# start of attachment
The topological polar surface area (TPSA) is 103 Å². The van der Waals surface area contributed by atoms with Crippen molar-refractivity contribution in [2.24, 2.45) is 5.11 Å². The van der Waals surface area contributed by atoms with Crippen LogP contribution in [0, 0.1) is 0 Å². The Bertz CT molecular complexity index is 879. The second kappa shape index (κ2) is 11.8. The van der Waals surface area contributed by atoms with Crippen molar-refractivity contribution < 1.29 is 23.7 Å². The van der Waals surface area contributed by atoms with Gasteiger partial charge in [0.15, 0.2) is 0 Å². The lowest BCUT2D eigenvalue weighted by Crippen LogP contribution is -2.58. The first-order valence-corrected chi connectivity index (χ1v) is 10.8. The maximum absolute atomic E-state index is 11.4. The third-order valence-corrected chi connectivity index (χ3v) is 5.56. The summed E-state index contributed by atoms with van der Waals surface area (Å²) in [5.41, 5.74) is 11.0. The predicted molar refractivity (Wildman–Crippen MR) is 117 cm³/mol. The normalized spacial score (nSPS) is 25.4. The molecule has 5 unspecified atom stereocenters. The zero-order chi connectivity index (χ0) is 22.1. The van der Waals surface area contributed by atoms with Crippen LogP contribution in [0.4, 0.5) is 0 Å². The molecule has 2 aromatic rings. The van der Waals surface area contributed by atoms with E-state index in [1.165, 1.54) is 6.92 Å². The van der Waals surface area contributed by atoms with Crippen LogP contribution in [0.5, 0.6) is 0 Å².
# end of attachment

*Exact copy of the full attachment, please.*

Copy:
The topological polar surface area (TPSA) is 103 Å². The van der Waals surface area contributed by atoms with Crippen molar-refractivity contribution in [2.24, 2.45) is 5.11 Å². The van der Waals surface area contributed by atoms with Crippen LogP contribution in [0, 0.1) is 0 Å². The Bertz CT molecular complexity index is 879. The second kappa shape index (κ2) is 11.8. The van der Waals surface area contributed by atoms with Crippen molar-refractivity contribution < 1.29 is 23.7 Å². The van der Waals surface area contributed by atoms with Gasteiger partial charge in [0.15, 0.2) is 0 Å². The lowest BCUT2D eigenvalue weighted by Crippen LogP contribution is -2.58. The first-order valence-corrected chi connectivity index (χ1v) is 10.8. The maximum absolute atomic E-state index is 11.4. The third-order valence-corrected chi connectivity index (χ3v) is 5.56. The summed E-state index contributed by atoms with van der Waals surface area (Å²) in [5.41, 5.74) is 11.0. The predicted molar refractivity (Wildman–Crippen MR) is 117 cm³/mol. The normalized spacial score (nSPS) is 25.4. The molecule has 5 unspecified atom stereocenters. The zero-order chi connectivity index (χ0) is 22.1. The van der Waals surface area contributed by atoms with Crippen LogP contribution in [0.4, 0.5) is 0 Å². The molecule has 2 aromatic rings. The van der Waals surface area contributed by atoms with E-state index in [1.165, 1.54) is 6.92 Å². The van der Waals surface area contributed by atoms with Crippen LogP contribution in [0.5, 0.6) is 0 Å².